The Journey

-- explorations in God and the human condition

My life has been one lived in the context of religion and spirituality. A religion which has been orthodox but liberal-minded, open-hearted and whilst in some ways radical always avoiding the doctrinaire and fanatical. The kind of religion which I virtually never see reflected in contemporary debates or in the mainstream media! Nonetheless it is also a religion which is deeply part of British history and is not the marginalized, persecuted minority which some people seem to imagine it is. We are all emerging from a long period of domination of European society by Christendom and this requires uncomfortable readjustments by everyone involved. Certainly there is an enormous amount of ignorance about the church and Christian belief and the voices of antireligious bigotry can be strident, but I believe this is inevitable as we disengage ourselves from the experience of Christendom where the church had a powerful hold on every aspect of people's lives. My own journey and my thoughts on spirituality and theology are inevitably affected by this context. But I do believe now is a time when we can, in fact, return to our roots and creatively engage with the way of Jesus as brought to us through Scripture and the traditions of the church.


These pages seek to record my own explorations of God, the way of Jesus and the human condition. It is divided into three sections, reflected in three personalities that have become iconic for me. I hope you'll find them useful as you embark on your own journey. I am gradually working on developing all these links.


Firstly there is the dimension of spirituality which is symbolized for me by the Desert Father Arsenius. Arsenius was the tutor of the Emperor's son in Constantinople but fled that existence to live with the peasants and hermits of Egypt who had retired to the desert in order to seek God. Arsenius sought silence and solitude and was, by all accounts, a difficult character but he earned the respect of his companions and pursued his path with a genuine humility. The Desert fathers have been an important guide for me on my spiritual journey and I return to them daily, particularly the tradition of discernment typified by the important but rather obscure character of Poemen. I treat this dimension through four lenses:


Struggle -- the quest for meaning and the experience of wonder

Feelings -- the exploration of the human heart

Prayer -- my practical framework of prayer and ascesis

Influences -- people and resources that have influenced my journey


Secondly there is the dimension of religion which is symbolized for me by the character of Jethro. Jethro was the father-in-law of Moses and came alongside him when he was finding the leadership of the people of Israel too much. He therefore symbolizes community and interdependence, he is also an inspiration for aspects of my work where I support and listen to community workers and others. I believe having a religion is a necessary part of the human condition even though it is now much derided it in the name of personal freedom. Certainly religion can be used for nefarious ends but this doesn't stop us needing to be part of a community which communicates a shared story, so enabling us to work together and be fully and interdependently human. I explore a number of different aspects of this in my life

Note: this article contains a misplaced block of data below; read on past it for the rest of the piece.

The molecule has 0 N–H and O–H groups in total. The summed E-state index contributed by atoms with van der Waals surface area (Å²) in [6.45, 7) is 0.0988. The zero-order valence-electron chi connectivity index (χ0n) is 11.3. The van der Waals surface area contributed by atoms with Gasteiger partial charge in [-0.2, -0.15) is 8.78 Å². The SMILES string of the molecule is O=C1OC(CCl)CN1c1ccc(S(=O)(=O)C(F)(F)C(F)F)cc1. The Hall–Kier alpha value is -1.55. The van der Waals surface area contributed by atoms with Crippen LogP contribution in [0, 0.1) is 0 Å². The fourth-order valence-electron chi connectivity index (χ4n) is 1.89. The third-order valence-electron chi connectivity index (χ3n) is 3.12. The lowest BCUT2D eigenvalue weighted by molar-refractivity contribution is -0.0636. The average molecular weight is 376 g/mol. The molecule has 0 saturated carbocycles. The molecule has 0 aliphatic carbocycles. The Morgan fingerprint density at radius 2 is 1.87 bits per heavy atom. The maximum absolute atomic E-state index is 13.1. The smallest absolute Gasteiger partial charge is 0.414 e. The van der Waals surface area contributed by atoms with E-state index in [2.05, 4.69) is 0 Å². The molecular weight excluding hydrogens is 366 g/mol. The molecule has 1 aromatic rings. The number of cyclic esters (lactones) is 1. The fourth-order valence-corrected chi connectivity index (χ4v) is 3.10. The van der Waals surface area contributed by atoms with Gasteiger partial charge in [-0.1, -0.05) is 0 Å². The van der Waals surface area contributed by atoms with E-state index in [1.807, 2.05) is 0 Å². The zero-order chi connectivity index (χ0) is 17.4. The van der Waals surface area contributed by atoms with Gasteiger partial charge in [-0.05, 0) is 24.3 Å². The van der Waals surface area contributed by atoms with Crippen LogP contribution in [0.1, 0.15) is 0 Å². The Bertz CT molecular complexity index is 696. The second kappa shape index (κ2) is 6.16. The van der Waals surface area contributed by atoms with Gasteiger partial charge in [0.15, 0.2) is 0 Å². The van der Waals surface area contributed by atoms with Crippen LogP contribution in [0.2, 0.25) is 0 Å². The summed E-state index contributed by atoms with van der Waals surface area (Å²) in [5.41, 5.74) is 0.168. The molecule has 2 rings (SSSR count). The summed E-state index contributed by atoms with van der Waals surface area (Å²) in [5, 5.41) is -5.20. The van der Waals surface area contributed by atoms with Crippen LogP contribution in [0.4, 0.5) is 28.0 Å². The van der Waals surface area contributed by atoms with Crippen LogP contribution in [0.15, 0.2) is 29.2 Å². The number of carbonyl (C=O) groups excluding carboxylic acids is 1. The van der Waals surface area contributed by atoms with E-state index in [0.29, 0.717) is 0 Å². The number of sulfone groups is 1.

My church communities -- my experience of church, especially English Nonconformity

Christian history -- including the Desert Fathers, Celtic and Anglo-Saxon Christianity, urban churches

Evening Prayer for Stoke Newington -- an initiative I have been involved with to give fresh expressions of the Anglican tradition of evensong

Ministry -- reflections on my experience of exploring becoming a reader in the Church in Wales

Thirdly there is the dimension of theology. If spirituality focuses on the heart and religion on the body then theology is about using the mind in our spiritual journey. This is symbolized for me by the Old Testament character of Ezra who lead his people out of exile and was well versed in the Scriptures. Having taken my first degree in theology at Bristol University this intellectual side of the journey has always been important to me but I have remained suspicious of abstract Western theology and I've always tried to see my thinking as rooted in a particular context which both enriches and limits how I see the world. I explore a number of different aspects of my theological thinking


Contextual theology -- my reflections on the mainly urban context in which I have lived and worked

The theology of long-term illness -- this has become increasingly the context in which I have operated and forms an important part of my theological reflection

The Bible -- I have had a love of the Bible since adolescence and it remains the wellspring of much of my thinking

God thoughts -- I find myself often pondering on the nature of God and I collect together my thinking here

Ethics and other issues -- Some thoughts on ethical and other issues

Key influences -- some reflections on people and ideas that have influenced me